I'm sure many of you remember SNL's sketch where Steve Martin portrayed Theodoric of York, Medieval barber. The basic premise was Theodoric's absolute faith and belief in current medical science as he knew it. When Jane Curtin brought in her listless daughter, Theodoric confidently told her, "Well, I'll do everything humanly possible. Unfortunately, we barbers aren't gods. You know, medicine is not an exact science, but we are learning all the time. Why, just fifty years ago, they thought a disease like your daughter's was caused by demonic possession or witchcraft. But nowadays we know that Isabelle is suffering from an imbalance of bodily humors, perhaps caused by a toad or a small dwarf living in her stomach".
As I had mentioned in an earlier post, my ankles have been abused for years by sports requiring me to leap into the air and then attempt to land. On three other occasions the treatment was to put a plaster cast on the beat up appendage, the theory being that if you gave the joint time to rest and heal for a few weeks, it would be much better off. On my previous ligament tear, my doc told me that he was casting it because he knew I wouldn't listen to his advice and rest it. He said his goal was to immobilize me. He did show me how to fillet the Y bones out of a northern while his intern was casting the ankle, so I guess I got something positive out of the treatment. It took a good six weeks however, for the ankle to stop feeling like a flat tire with no spring and poor lateral stability. When the cast came off I couldn't even walk on it for an hour; it just felt dead.
Fast forward to 2009. Even though I self diagnosed the injury, I did call the doc so see what the 'current' treatment should be. After all, if it was caused by a small toad or dwarf rather than demonic posession, I needed to know. RICE (rest, ice compression, and elevation) for 72 hours followed by stretching, rotation, picking up batteries with the toes, etc., was the prescription. In other words, work the damn thing to break lesions, increase strenght and flexibility, and get back to normal activities as soon as possible. With all the ankle injuries suffered over the years, it puzzles me why this wasn't researched about the time Jim Thorpe was winning the 1912 Stockholm Olympics. But it sounded good to me so I painfully yanked on my skate boots Saturday and headed for the ski trail.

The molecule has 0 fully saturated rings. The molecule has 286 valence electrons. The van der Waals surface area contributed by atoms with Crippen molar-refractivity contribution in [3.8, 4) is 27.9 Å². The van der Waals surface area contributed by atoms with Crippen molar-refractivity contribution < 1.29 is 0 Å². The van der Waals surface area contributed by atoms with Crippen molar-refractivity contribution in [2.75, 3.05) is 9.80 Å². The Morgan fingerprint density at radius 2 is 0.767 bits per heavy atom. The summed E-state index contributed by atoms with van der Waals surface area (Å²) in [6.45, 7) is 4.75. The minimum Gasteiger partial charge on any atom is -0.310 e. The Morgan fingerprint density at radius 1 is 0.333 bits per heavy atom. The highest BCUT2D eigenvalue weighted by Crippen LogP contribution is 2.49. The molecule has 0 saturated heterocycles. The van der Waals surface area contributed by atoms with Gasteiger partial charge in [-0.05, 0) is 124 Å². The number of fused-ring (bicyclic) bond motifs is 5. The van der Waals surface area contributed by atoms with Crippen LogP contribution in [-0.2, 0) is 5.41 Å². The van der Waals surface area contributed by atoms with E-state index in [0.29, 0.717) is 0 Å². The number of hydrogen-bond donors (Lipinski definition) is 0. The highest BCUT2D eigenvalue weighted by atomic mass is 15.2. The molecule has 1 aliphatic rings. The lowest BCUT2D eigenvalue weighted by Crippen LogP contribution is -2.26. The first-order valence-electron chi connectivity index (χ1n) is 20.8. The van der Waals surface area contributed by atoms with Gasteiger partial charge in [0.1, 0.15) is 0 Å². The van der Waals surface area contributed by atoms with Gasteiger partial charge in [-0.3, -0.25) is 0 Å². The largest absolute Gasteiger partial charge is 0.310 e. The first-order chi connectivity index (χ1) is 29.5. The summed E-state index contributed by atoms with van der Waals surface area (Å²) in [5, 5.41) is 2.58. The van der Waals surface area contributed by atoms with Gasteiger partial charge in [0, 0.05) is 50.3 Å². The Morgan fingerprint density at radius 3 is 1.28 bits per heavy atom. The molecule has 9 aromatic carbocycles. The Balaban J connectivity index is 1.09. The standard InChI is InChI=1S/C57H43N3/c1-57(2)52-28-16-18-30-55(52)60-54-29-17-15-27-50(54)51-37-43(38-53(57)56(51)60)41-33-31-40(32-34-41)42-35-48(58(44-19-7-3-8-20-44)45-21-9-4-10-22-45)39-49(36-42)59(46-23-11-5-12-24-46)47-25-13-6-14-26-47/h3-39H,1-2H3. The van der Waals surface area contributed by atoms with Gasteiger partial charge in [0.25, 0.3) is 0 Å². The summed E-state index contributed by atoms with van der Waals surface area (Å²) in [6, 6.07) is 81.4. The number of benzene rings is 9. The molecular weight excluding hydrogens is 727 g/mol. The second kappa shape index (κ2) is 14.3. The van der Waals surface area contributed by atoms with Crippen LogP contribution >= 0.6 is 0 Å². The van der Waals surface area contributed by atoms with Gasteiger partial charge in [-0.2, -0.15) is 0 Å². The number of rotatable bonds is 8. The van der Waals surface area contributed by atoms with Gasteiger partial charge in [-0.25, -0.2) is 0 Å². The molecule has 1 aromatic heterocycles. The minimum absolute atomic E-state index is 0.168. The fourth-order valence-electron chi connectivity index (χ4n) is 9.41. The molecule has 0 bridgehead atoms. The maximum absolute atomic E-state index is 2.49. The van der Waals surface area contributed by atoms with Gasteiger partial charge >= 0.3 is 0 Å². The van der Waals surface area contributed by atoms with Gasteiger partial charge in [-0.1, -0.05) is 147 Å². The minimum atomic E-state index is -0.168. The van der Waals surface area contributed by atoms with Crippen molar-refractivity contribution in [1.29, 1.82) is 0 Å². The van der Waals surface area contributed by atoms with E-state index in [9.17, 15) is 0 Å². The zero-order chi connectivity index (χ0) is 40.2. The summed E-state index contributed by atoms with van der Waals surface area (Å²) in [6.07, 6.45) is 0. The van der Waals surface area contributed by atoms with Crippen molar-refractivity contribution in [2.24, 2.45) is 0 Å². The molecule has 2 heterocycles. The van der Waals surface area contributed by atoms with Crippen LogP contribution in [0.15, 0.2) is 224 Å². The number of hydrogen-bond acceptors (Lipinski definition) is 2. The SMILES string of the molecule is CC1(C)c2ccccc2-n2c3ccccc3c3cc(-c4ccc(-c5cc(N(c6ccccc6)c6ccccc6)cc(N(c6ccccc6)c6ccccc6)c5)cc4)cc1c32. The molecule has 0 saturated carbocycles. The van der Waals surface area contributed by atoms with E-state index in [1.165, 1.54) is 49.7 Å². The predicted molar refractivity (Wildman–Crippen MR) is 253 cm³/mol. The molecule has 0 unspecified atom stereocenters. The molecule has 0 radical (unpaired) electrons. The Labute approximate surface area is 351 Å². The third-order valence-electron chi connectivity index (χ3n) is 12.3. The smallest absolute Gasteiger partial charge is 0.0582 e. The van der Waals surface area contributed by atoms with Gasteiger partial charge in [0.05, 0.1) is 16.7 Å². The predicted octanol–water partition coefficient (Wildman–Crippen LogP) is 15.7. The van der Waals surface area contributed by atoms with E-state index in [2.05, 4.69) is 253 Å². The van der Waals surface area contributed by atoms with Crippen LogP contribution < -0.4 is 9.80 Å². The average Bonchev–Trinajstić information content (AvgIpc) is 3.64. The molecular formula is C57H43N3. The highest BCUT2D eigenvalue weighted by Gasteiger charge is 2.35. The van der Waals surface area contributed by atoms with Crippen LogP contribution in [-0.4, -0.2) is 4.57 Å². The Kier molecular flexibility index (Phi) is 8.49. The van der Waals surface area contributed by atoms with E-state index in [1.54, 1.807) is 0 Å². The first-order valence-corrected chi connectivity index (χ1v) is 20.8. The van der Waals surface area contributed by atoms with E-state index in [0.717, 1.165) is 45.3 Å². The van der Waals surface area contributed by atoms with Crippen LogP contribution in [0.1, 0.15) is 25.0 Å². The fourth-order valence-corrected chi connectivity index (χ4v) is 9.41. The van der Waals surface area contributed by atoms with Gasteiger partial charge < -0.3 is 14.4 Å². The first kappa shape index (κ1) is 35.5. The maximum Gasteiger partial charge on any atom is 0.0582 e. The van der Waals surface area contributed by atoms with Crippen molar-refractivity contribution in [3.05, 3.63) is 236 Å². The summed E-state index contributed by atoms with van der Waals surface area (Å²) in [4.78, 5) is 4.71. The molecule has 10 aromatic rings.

I went a nice, slow 8 kilometers with a little up and a little downhill. I iced the ankle in the parking lot and washed down two Ibuprofen with two Sierra Nevada Pale Ales. Suprisingly, it felt pretty good; good enough so when I got a call from the GraciousPartier, informing me that the Vasaloppet trails had been groomed and were immaculate, I immediately began laying the groundwork with the VOR for a Sunday day trip north. It was a sunny 10F (-12C) and the interconnected loops allowed me to go as far as I wanted to, which turned out to be around 13-14k. The VOR and I did a nice loop on the Beaver Dam trail, met her brother and nephew out making wood, and returned to the camp to find TheLegend and a couple friends enjoying some adult beverage and snacks. The VOR called the GraciousPartier and she was at the camp in about 15 minutes with beverage resupply. This was a real feat since she was about a half hour away, but she does hate missing a party and was anxious to make up for lost time.
I guess there is no real moral to this story since this particular injury treatment is likely the only one that has changed or will change in the near future. All I know is that instead of limping around with a cast for three weeks and then hobbling around with a 'flat tire' ankle for another three weeks, it feels pretty damn good. Its still stiff, slightly swollen, and multi colored but I feel likel I'm a month ahead of the other incidents. I may get some more skiing in yet!